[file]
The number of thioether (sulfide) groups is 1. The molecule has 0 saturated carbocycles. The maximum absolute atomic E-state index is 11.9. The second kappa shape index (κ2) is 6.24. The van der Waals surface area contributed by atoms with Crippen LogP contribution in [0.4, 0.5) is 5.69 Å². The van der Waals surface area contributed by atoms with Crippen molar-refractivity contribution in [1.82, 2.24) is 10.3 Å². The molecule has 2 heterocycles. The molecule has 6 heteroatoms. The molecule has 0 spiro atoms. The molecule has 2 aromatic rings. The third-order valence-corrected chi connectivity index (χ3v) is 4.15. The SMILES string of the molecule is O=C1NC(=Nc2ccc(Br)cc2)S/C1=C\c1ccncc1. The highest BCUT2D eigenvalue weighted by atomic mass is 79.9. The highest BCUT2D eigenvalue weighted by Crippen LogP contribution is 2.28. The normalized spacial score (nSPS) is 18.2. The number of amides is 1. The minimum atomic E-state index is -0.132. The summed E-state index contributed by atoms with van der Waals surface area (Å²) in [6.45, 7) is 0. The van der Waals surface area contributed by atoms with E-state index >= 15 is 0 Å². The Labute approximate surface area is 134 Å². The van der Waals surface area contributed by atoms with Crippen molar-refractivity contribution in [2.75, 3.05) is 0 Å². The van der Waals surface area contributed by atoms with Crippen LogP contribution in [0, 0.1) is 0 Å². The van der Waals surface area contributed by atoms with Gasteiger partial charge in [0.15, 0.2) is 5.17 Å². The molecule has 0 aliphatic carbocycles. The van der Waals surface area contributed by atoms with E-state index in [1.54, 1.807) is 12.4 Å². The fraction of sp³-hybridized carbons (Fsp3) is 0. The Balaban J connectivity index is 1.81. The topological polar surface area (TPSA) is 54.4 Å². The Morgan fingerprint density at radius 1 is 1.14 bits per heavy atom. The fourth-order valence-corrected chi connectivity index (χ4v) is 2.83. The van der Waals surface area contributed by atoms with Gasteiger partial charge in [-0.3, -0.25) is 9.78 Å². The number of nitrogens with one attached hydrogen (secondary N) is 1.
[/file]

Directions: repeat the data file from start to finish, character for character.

The number of thioether (sulfide) groups is 1. The molecule has 0 saturated carbocycles. The maximum absolute atomic E-state index is 11.9. The second kappa shape index (κ2) is 6.24. The van der Waals surface area contributed by atoms with Crippen LogP contribution in [0.4, 0.5) is 5.69 Å². The van der Waals surface area contributed by atoms with Crippen molar-refractivity contribution in [1.82, 2.24) is 10.3 Å². The molecule has 2 heterocycles. The molecule has 6 heteroatoms. The molecule has 0 spiro atoms. The molecule has 2 aromatic rings. The third-order valence-corrected chi connectivity index (χ3v) is 4.15. The SMILES string of the molecule is O=C1NC(=Nc2ccc(Br)cc2)S/C1=C\c1ccncc1. The highest BCUT2D eigenvalue weighted by atomic mass is 79.9. The highest BCUT2D eigenvalue weighted by Crippen LogP contribution is 2.28. The normalized spacial score (nSPS) is 18.2. The number of amides is 1. The minimum atomic E-state index is -0.132. The summed E-state index contributed by atoms with van der Waals surface area (Å²) in [6.45, 7) is 0. The van der Waals surface area contributed by atoms with E-state index >= 15 is 0 Å². The Labute approximate surface area is 134 Å². The van der Waals surface area contributed by atoms with Crippen molar-refractivity contribution in [2.75, 3.05) is 0 Å². The van der Waals surface area contributed by atoms with Crippen LogP contribution in [0, 0.1) is 0 Å². The van der Waals surface area contributed by atoms with Gasteiger partial charge in [0.15, 0.2) is 5.17 Å². The molecule has 0 aliphatic carbocycles. The van der Waals surface area contributed by atoms with E-state index in [1.54, 1.807) is 12.4 Å². The fraction of sp³-hybridized carbons (Fsp3) is 0. The Balaban J connectivity index is 1.81. The topological polar surface area (TPSA) is 54.4 Å². The Morgan fingerprint density at radius 1 is 1.14 bits per heavy atom. The fourth-order valence-corrected chi connectivity index (χ4v) is 2.83. The van der Waals surface area contributed by atoms with Gasteiger partial charge in [-0.3, -0.25) is 9.78 Å². The number of nitrogens with one attached hydrogen (secondary N) is 1.